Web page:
@JimClemmens: Why has everyone seemed to forget or ignore jesmuel valentin’s domestic violence history?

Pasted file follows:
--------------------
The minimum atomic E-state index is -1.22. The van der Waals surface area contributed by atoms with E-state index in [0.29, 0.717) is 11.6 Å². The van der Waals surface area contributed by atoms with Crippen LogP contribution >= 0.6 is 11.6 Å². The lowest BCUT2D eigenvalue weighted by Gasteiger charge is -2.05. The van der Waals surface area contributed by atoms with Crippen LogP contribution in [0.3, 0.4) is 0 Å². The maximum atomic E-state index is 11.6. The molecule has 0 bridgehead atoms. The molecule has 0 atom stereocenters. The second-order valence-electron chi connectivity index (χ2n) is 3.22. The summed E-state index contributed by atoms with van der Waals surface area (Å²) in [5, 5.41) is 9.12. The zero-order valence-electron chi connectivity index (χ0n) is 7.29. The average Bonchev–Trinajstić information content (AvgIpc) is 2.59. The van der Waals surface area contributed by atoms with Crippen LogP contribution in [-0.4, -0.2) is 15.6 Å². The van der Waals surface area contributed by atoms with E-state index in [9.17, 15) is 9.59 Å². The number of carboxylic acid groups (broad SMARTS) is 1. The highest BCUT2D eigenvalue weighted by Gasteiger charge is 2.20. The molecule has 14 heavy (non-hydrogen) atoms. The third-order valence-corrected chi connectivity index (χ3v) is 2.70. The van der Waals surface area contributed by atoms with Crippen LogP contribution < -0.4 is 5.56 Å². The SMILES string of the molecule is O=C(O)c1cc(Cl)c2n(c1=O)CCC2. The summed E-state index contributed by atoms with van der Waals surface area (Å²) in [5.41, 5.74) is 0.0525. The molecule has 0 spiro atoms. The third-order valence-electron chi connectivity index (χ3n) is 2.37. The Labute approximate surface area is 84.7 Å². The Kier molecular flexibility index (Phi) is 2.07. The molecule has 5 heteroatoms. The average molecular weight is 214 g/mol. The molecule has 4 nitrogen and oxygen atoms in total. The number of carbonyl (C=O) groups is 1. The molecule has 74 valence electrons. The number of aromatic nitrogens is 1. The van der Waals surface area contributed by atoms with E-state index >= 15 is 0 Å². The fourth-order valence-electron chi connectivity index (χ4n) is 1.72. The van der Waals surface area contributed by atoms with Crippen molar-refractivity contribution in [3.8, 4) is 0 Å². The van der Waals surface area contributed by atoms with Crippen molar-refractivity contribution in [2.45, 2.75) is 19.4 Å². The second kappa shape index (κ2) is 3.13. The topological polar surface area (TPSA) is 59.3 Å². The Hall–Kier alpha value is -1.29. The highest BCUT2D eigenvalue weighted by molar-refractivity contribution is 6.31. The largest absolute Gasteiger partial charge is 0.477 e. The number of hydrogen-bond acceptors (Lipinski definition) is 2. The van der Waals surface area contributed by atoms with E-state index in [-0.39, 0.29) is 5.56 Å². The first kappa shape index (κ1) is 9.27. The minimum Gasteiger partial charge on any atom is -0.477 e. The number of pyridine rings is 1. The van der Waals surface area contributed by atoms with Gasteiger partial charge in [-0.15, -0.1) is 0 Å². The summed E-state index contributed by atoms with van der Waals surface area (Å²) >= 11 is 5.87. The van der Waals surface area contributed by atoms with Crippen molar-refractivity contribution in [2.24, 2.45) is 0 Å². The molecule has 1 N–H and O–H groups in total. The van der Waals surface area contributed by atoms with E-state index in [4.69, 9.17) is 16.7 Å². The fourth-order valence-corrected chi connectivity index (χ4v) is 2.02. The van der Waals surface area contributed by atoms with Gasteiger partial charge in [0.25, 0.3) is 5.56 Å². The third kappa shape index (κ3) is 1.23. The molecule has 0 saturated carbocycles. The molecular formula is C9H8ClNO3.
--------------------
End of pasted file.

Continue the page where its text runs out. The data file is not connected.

I appreciate you asking this question, it is an important question to ask. I think on a basic level not many people know about it. For those without context, in April 2015 Jesmuel Valentin was arrested for domestic battery in an incident involving his wife. He was suspended for much of the 2015 season and went to counseling, and the charges were dropped, but ultimately that means very little in our society in terms of whether something occurred. During the time he was suspended it was easy to treat him like he was not a member of the Phillies organization. Valentin’s lack of prominence in the Phillies’ system has allowed it to fade from public awareness, and unlike established major leaguers like Aroldis Chapman, Addison Russell, and others, we have not been directly confronted with whether we want him on our baseball team. We still struggle as a society to talk about domestic violence as well, with many of the institutional problems around it (such as a lack of official reports, dropped charges, and fear for the safety of the abused) leading to ambiguity in facts. This ambiguity leads to a place where teams and league have decided that the player can continue to play, and we as fans have no say in that matter. It is uncomfortable to write about Valentin and others, it is uncomfortable to root for him, and it is uncomfortable not knowing about the continued safety of the abused. There are no charges and no legal ramifications here, and we don’t know what transpired 3 years ago. Ultimately we are left having to move on with that sick fear in our gut. Moving forward, teams need to have support structures for victims of domestic abuse. Major league baseball needs stricter punishments against perpetrators of domestic abuse and teams that allow it to happen. Teams need to stop promoting policies, events, and individuals that build gender divides and glorify and perpetuate all forms of violence.